Sea Shepherd Sets Sail on Australian Campaign
The Sea Shepherd vessel the Steve Irwin left Williamstown, Victoria, on Thursday to begin an anti-drilling campaign in the Great Australian Bight.
The organization states that, according to independent oil spill modelling released last year, an oil spill in the Bight from a deep-sea well blowout would be devastating for fisheries, tourism and marine life. Even a low-flow oil spill could impact all of southern Australia’s coast, from Western Australia to Victoria through Bass Strait and around Tasmania.
Named Operation Jeedara, the voyage will showcase the landscape and marine diversity of the region. “It is Sea Shepherd’s aim to showcase what we would all lose if BP were allowed to drill for oil in the Great Australian Bight and had another Gulf of Mexico, Deep Water Horizon oil spill of lesser or equal value,” said the organization in a statement.
Mirning elder and whale song man Bunna Lawrie will be joining the expedition, "We need Australians to realise that there is only one Great Australian Bight, that has the largest southern right whale nursery and whale sanctuary, and not to mention the countless other marine life diversity, making this place so rare and globally unique. This campaign is important to not only me, but also our other Mirning elders and people, we must all realize that the bight is a beautiful gift for us and other generations coming to enjoy it, to live in harmony with nature, and that does not mean allowing BP to drill for oil in the Bight."
Steve Irwin Captain Wyanda Lublink from the Netherlands stated, "There is now irrefutable evidence that climate change is real. With the impacts of climate change being felt on the land and the sea, our planets ability to support life hangs by a thread. With the recent Paris Climate Summit agreement, in a bid to keep temperatures below a global 1.5 degrees Celcius increase, we have to keep all remaining fossil fuels in the ground. Drilling for more climate altering oil while putting the Great Australian Bight at risk, is another nail in our planet’s coffin."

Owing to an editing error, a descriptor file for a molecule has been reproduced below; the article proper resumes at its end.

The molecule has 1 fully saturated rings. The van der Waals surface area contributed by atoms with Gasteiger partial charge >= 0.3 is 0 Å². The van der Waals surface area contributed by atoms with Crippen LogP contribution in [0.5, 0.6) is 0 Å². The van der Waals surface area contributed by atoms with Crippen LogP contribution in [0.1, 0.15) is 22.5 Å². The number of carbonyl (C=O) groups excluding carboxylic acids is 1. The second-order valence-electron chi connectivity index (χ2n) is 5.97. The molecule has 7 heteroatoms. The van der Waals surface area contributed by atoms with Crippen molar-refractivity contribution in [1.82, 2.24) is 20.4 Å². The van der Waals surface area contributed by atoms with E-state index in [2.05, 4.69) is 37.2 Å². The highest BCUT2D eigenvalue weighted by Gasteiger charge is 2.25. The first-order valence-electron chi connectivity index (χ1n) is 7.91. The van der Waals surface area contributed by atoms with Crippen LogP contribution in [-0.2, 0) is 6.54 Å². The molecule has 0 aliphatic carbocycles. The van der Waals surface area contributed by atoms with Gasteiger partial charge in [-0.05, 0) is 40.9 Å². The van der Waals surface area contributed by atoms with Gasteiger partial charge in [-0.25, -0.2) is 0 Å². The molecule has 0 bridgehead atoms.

Australian environmentalist, Dr Bob Brown will also travel with the ship for part of the voyage.
In July, Australia’s offshore petroleum regulator NOPSEMA granted BP an extension for resubmission of its environmental plan for the drilling. The modified plan is now expected to be resubmitted by August 31.
BP’s environment plan was previously dismissed by the agency in November 2015, also due to a failure to meet the regulatory requirements.
BP proposes to drill four exploration wells. Exact well locations are yet to be determined for all wells, however they will be drilled within a defined drilling area. The proposed drilling area has water depths of approximately 1,000 to 2,500 meters. At its closest point, the proposed drilling area is approximately 400 kilometers west of Port Lincoln and 300 kilometers south-west of Ceduna. The wells will be drilled using a new-build mobile offshore drilling unit which has been specially designed for use in deep water.
The project is scheduled to commence in the summer of 2016-2017, with each well taking between 45 and 170 days to drill.